She moved to his side, and into the embrace of his arms. Their children joined them, her daughter squeezing her hand. They had never asked her why she stayed away before, and they did not ask her why this time she had chosen to come. They had always accepted her without question. And she had lied to them.


"They're going to tell stories," her son told her.


"Yes." She smiled, trusting in the darkness and the flames to hide the tears that were still damp on her cheeks.


The storyteller stood tall, outlined with flame. "Come all ye," he said, "and listen while I tell a tale of the Great War, and of those sent by the Ancestors to save us. It is a tale of those who will live for ever – of Sheppard, who flew on wings on silver and would ever stand between an innocent and the swords of the enemy; of McKay, wizard and trickster, who could trick even Death with his wily words and who shaped wonders with his hands; of Ronon, who killed more Wraith than any man who has ever lived, and lost everything he ever loved, but still found hope; and of Teyla, name-sake of our own Teyla, close to our hearts, whose courage never failed–"


"No!" She had spoken aloud before she had realised she was about to do so.


The story ceased; the magic ended. All eyes turned to her, like the eyes of strangers in the firelight.


She had never told them. They had welcomed her and embraced her, but she had never told them who she was. When they told their stories, she turned away, hardened her heart, and said not a word. They had offered her family and fellowship, but she had held part of herself back, still clinging to the family she had lost. She had wronged them. She had wronged them all.


"No," she said, more quietly. "Her courage did fail. For twenty years, her courage failed, but now it is returning." She opened her fist, and ran her fingers lightly over the objects she held. "I was the Teyla in the stories," she told them, "but the story is not mine. It belongs to the others, and they were not the heroes that they are in your stories. Yes, they are, they were, but most of all, they were my friends. My family."


She moved closer to the fire, moving away from her new family as if they were a cloak that she was shedding. "John," she said, and held the leaf between two fingers. "John Sheppard," she said, "who was everything you say he was, but who got tongue-tied when trying to talk about his feelings. He joked even in the face of death, but he felt things far more strongly than he would ever say, and he knew that we knew it, too, but he trusted us not to say. He died…" She took a deep breath, but the tears were gone now, and her voice was steady. "He died as he lived, putting the safety of his people first. He died in the cradle of the Ancestors, and his final act was the gift of life to those who had become his family."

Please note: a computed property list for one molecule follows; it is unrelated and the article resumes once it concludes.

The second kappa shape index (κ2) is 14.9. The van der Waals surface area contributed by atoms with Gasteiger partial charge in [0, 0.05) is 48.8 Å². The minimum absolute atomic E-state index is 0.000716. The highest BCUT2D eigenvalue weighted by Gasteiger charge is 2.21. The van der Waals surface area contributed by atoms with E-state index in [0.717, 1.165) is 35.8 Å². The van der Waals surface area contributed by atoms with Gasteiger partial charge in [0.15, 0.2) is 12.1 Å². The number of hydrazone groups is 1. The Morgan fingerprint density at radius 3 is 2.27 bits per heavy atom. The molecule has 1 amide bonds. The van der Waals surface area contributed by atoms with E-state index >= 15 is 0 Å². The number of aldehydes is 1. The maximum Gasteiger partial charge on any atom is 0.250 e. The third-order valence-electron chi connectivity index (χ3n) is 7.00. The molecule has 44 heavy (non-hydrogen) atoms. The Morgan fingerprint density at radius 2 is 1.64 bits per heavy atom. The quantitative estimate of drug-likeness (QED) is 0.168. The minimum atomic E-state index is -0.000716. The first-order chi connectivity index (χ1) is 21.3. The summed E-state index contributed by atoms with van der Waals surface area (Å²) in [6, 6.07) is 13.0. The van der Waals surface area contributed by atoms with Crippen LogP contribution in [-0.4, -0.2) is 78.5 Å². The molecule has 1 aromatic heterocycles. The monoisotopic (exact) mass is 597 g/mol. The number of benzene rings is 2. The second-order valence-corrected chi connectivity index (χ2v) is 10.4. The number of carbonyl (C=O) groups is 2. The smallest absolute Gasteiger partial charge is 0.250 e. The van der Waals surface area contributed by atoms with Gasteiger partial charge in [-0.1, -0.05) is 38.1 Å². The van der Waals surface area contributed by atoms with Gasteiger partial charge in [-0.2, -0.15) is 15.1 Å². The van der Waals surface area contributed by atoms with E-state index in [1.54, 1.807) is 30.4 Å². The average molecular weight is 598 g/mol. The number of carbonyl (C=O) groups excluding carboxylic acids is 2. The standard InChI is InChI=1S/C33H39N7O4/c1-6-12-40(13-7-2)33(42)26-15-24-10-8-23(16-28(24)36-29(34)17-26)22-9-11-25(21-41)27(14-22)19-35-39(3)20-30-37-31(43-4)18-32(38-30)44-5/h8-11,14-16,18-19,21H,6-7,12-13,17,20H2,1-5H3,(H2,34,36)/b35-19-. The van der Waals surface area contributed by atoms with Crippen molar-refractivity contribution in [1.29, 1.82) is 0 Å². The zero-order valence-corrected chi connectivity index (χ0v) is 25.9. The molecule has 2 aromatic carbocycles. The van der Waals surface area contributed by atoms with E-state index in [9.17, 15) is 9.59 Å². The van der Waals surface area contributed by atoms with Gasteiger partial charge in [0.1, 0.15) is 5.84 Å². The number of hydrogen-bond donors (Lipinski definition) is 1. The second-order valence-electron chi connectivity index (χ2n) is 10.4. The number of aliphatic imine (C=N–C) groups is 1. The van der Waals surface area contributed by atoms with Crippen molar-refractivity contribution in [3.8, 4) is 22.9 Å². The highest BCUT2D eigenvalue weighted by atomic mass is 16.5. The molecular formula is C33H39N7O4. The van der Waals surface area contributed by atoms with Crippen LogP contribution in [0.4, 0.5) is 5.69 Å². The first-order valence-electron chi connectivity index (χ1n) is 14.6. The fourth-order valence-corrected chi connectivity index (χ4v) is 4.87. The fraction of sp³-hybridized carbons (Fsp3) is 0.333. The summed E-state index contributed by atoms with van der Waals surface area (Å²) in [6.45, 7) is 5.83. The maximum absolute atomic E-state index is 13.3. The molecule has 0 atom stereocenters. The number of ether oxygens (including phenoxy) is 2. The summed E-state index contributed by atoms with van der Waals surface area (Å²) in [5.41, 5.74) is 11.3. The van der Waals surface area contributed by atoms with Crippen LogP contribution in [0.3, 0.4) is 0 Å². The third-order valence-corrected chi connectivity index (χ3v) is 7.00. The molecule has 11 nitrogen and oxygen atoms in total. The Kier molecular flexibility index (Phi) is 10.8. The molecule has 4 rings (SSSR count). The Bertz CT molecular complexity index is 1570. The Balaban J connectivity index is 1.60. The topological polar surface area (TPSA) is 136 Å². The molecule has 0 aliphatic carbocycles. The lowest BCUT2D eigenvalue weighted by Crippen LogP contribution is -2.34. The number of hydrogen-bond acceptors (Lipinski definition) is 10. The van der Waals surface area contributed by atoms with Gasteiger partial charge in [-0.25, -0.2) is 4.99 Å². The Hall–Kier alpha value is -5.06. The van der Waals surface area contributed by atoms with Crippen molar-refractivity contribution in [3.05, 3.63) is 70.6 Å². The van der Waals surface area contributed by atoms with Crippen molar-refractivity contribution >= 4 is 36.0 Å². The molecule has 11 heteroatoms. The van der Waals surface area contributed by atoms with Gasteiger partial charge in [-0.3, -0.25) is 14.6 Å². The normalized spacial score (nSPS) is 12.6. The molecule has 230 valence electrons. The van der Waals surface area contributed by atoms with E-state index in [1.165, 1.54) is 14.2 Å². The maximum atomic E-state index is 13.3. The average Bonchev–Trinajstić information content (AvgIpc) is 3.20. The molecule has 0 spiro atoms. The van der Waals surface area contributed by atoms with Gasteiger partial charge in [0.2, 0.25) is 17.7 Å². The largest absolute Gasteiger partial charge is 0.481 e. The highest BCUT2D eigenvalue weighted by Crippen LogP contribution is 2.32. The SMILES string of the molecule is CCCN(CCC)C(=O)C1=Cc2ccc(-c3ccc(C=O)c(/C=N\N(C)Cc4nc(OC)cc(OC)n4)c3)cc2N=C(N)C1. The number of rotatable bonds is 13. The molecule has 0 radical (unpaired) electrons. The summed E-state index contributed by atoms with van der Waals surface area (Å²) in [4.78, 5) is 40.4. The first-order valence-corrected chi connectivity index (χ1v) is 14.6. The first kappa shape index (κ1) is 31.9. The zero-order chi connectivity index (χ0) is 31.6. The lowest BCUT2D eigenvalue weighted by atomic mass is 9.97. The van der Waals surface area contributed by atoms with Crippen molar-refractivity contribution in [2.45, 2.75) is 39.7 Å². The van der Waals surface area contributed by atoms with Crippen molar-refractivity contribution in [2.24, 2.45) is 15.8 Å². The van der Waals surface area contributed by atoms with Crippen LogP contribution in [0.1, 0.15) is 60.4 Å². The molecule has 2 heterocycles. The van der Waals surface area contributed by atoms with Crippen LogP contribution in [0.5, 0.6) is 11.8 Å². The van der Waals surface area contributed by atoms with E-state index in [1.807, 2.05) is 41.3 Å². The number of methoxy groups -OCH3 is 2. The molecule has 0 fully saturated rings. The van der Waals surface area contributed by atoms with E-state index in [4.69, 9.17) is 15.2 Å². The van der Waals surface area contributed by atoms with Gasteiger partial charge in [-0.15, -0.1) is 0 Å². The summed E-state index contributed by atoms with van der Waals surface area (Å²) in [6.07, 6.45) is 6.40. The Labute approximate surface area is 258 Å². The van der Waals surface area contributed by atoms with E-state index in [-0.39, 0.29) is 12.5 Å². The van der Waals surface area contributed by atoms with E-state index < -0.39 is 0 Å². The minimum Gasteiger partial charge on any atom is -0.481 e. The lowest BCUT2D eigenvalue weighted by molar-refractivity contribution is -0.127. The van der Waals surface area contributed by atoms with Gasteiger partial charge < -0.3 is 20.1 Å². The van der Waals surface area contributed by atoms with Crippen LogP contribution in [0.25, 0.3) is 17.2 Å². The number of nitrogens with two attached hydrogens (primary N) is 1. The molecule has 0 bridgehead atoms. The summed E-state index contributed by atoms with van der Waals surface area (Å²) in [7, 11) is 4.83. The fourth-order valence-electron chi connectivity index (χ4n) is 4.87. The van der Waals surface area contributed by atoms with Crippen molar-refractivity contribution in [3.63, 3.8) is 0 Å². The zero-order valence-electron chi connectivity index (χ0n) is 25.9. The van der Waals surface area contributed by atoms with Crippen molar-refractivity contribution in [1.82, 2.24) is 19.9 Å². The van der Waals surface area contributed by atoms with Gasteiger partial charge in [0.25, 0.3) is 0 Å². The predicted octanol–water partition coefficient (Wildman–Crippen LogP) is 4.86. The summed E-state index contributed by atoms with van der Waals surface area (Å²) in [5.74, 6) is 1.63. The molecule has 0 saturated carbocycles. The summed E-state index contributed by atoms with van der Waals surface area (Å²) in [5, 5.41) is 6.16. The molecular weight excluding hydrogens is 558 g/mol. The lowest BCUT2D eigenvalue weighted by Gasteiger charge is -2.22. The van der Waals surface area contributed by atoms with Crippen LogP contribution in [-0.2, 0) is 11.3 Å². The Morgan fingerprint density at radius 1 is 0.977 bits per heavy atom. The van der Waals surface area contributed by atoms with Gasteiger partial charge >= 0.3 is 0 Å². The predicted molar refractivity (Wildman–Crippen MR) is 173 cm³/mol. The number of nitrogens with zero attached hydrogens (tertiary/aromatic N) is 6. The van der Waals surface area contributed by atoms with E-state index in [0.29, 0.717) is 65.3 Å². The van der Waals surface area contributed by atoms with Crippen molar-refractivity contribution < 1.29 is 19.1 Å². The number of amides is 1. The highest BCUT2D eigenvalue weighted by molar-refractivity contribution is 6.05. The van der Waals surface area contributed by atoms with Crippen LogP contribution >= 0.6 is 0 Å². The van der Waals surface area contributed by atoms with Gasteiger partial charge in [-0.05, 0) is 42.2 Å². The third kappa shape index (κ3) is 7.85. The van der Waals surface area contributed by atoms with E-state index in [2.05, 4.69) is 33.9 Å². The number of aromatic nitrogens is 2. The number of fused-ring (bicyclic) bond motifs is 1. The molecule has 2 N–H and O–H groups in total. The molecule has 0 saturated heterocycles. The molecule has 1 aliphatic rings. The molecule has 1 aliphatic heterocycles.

But she did not throw the leaf into the flames, not yet.


"Rodney," she said, over the twig. "Rodney McKay was arrogant and self-centred, but at heart he doubted himself, and there was a great selflessness at his core. He was the magician that you say that he was, able to create marvels with the power of his mind. He saved us more times than I can count. He boasted about it afterwards, of course." She smiled fondly. "He could be quite insufferable. But he died saving us all, facing certain death in the hope that he could use those final seconds of his life to save the rest of us. He died in the place that was home to him, and he died knowing that he had saved us all once again."


The earth was crumbling in her palm. "Ronon Dex," she said, "was a warrior, but he was so much more. Although he was a man of few words, he spoke with his body and his deeds. He had lost everything, as you say, and he lived on through sheer willpower and stubbornness. In the years that we knew him, he was like a flower unfolding. Although he was deadly to his enemies, he had a gentleness to him that only we saw, and even then seldom. He took his mortal injury while fighting his enemies alone, but he died in the place that had become his home, with me, his friend and his sister, at his side."


No-one existed around her. There was nothing but the flames and the memories. "John," she said, and threw the leaf into the fire. "Rodney." The twig joined it, and then the earth. "Ronon."


The flames surged like laughter, and warmth touched her face, once, then twice, then three times. She heard a sigh, but could not hear the words. Then, as she watched, three tongues of flame rose high, then twined together until they were one. Then higher still, until the flame faded into smoke, which flew high into the darkness, free.


"Goodbye," she whispered, and her family were there beside her, and her people flanked her, and she was home.